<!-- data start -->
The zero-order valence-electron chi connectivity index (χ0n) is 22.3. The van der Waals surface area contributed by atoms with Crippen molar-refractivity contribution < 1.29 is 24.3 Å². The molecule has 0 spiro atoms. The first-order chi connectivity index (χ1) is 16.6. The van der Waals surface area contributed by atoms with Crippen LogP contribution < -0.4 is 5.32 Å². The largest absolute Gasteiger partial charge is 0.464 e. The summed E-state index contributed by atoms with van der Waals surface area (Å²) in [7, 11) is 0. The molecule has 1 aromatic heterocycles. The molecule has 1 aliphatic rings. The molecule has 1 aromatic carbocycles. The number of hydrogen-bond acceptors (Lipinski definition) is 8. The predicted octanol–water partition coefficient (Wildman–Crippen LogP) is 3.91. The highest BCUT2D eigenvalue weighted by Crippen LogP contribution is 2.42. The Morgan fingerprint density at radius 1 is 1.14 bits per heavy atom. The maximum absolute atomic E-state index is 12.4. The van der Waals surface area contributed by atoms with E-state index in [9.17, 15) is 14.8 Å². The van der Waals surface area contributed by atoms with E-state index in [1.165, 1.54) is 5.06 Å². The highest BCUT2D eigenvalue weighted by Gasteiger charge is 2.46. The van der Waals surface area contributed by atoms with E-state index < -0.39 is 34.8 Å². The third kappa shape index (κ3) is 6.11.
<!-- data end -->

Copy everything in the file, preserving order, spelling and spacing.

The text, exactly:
The zero-order valence-electron chi connectivity index (χ0n) is 22.3. The van der Waals surface area contributed by atoms with Crippen molar-refractivity contribution < 1.29 is 24.3 Å². The molecule has 0 spiro atoms. The first-order chi connectivity index (χ1) is 16.6. The van der Waals surface area contributed by atoms with Crippen LogP contribution < -0.4 is 5.32 Å². The largest absolute Gasteiger partial charge is 0.464 e. The summed E-state index contributed by atoms with van der Waals surface area (Å²) in [7, 11) is 0. The molecule has 1 aromatic heterocycles. The molecule has 1 aliphatic rings. The molecule has 1 aromatic carbocycles. The number of hydrogen-bond acceptors (Lipinski definition) is 8. The predicted octanol–water partition coefficient (Wildman–Crippen LogP) is 3.91. The highest BCUT2D eigenvalue weighted by Crippen LogP contribution is 2.42. The Morgan fingerprint density at radius 1 is 1.14 bits per heavy atom. The maximum absolute atomic E-state index is 12.4. The van der Waals surface area contributed by atoms with E-state index in [9.17, 15) is 14.8 Å². The van der Waals surface area contributed by atoms with E-state index in [1.165, 1.54) is 5.06 Å². The highest BCUT2D eigenvalue weighted by Gasteiger charge is 2.46. The van der Waals surface area contributed by atoms with E-state index < -0.39 is 34.8 Å². The third kappa shape index (κ3) is 6.11.